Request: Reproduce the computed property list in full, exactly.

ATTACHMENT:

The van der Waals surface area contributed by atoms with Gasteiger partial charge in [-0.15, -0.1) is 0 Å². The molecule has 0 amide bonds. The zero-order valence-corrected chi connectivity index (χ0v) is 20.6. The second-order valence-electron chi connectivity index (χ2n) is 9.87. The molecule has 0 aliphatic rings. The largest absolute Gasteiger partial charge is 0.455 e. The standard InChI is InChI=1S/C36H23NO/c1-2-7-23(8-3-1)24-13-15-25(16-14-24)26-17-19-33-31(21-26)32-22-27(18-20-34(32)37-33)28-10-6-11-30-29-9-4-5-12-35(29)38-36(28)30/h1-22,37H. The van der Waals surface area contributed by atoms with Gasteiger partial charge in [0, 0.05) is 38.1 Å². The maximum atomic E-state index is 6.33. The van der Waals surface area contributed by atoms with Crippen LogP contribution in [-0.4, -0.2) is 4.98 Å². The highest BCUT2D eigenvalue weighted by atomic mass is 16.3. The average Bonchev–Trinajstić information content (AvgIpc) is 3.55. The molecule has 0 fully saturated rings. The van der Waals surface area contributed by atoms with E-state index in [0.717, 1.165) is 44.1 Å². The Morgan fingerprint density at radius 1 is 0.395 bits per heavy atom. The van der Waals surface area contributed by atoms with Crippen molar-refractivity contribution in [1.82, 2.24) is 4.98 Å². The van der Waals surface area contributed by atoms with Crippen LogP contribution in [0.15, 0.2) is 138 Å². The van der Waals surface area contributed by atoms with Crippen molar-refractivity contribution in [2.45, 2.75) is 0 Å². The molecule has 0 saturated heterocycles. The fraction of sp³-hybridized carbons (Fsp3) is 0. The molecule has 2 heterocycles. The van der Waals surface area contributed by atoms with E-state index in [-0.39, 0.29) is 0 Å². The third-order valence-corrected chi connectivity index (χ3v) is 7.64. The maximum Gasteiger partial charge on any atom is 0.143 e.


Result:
The van der Waals surface area contributed by atoms with Gasteiger partial charge in [-0.15, -0.1) is 0 Å². The molecule has 0 amide bonds. The zero-order valence-corrected chi connectivity index (χ0v) is 20.6. The second-order valence-electron chi connectivity index (χ2n) is 9.87. The molecule has 0 aliphatic rings. The largest absolute Gasteiger partial charge is 0.455 e. The standard InChI is InChI=1S/C36H23NO/c1-2-7-23(8-3-1)24-13-15-25(16-14-24)26-17-19-33-31(21-26)32-22-27(18-20-34(32)37-33)28-10-6-11-30-29-9-4-5-12-35(29)38-36(28)30/h1-22,37H. The van der Waals surface area contributed by atoms with Gasteiger partial charge in [0, 0.05) is 38.1 Å². The maximum atomic E-state index is 6.33. The van der Waals surface area contributed by atoms with Crippen LogP contribution in [-0.4, -0.2) is 4.98 Å². The highest BCUT2D eigenvalue weighted by atomic mass is 16.3. The average Bonchev–Trinajstić information content (AvgIpc) is 3.55. The molecule has 0 fully saturated rings. The van der Waals surface area contributed by atoms with E-state index in [0.717, 1.165) is 44.1 Å². The Morgan fingerprint density at radius 1 is 0.395 bits per heavy atom. The van der Waals surface area contributed by atoms with Crippen molar-refractivity contribution in [1.82, 2.24) is 4.98 Å². The van der Waals surface area contributed by atoms with Crippen LogP contribution in [0.15, 0.2) is 138 Å². The van der Waals surface area contributed by atoms with Crippen molar-refractivity contribution in [2.45, 2.75) is 0 Å². The molecule has 0 saturated heterocycles. The fraction of sp³-hybridized carbons (Fsp3) is 0. The molecule has 2 heterocycles. The van der Waals surface area contributed by atoms with E-state index in [-0.39, 0.29) is 0 Å². The third-order valence-corrected chi connectivity index (χ3v) is 7.64. The maximum Gasteiger partial charge on any atom is 0.143 e.